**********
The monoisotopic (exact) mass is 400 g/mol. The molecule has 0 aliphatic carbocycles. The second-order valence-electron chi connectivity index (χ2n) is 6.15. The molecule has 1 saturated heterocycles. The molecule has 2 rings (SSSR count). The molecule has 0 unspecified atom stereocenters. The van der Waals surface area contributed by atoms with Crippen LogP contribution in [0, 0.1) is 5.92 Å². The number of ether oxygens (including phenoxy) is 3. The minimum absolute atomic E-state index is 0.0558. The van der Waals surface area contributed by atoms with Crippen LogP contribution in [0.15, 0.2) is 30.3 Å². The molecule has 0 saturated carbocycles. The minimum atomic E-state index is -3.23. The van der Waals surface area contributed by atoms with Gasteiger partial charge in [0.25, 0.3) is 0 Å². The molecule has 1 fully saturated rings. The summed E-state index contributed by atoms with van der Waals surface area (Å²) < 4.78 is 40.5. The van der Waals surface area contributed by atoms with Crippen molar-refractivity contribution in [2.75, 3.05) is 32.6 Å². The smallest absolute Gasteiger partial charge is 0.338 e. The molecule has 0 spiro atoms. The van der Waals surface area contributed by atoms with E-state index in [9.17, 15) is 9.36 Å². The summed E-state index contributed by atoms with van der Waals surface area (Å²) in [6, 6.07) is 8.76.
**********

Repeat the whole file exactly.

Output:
The monoisotopic (exact) mass is 400 g/mol. The molecule has 0 aliphatic carbocycles. The second-order valence-electron chi connectivity index (χ2n) is 6.15. The molecule has 1 saturated heterocycles. The molecule has 2 rings (SSSR count). The molecule has 0 unspecified atom stereocenters. The van der Waals surface area contributed by atoms with Crippen LogP contribution in [0, 0.1) is 5.92 Å². The number of ether oxygens (including phenoxy) is 3. The minimum absolute atomic E-state index is 0.0558. The van der Waals surface area contributed by atoms with Crippen LogP contribution in [0.15, 0.2) is 30.3 Å². The molecule has 0 saturated carbocycles. The minimum atomic E-state index is -3.23. The van der Waals surface area contributed by atoms with Gasteiger partial charge in [0.25, 0.3) is 0 Å². The molecule has 1 fully saturated rings. The summed E-state index contributed by atoms with van der Waals surface area (Å²) < 4.78 is 40.5. The van der Waals surface area contributed by atoms with Crippen molar-refractivity contribution in [2.75, 3.05) is 32.6 Å². The smallest absolute Gasteiger partial charge is 0.338 e. The molecule has 0 spiro atoms. The van der Waals surface area contributed by atoms with E-state index in [9.17, 15) is 9.36 Å². The summed E-state index contributed by atoms with van der Waals surface area (Å²) in [6, 6.07) is 8.76.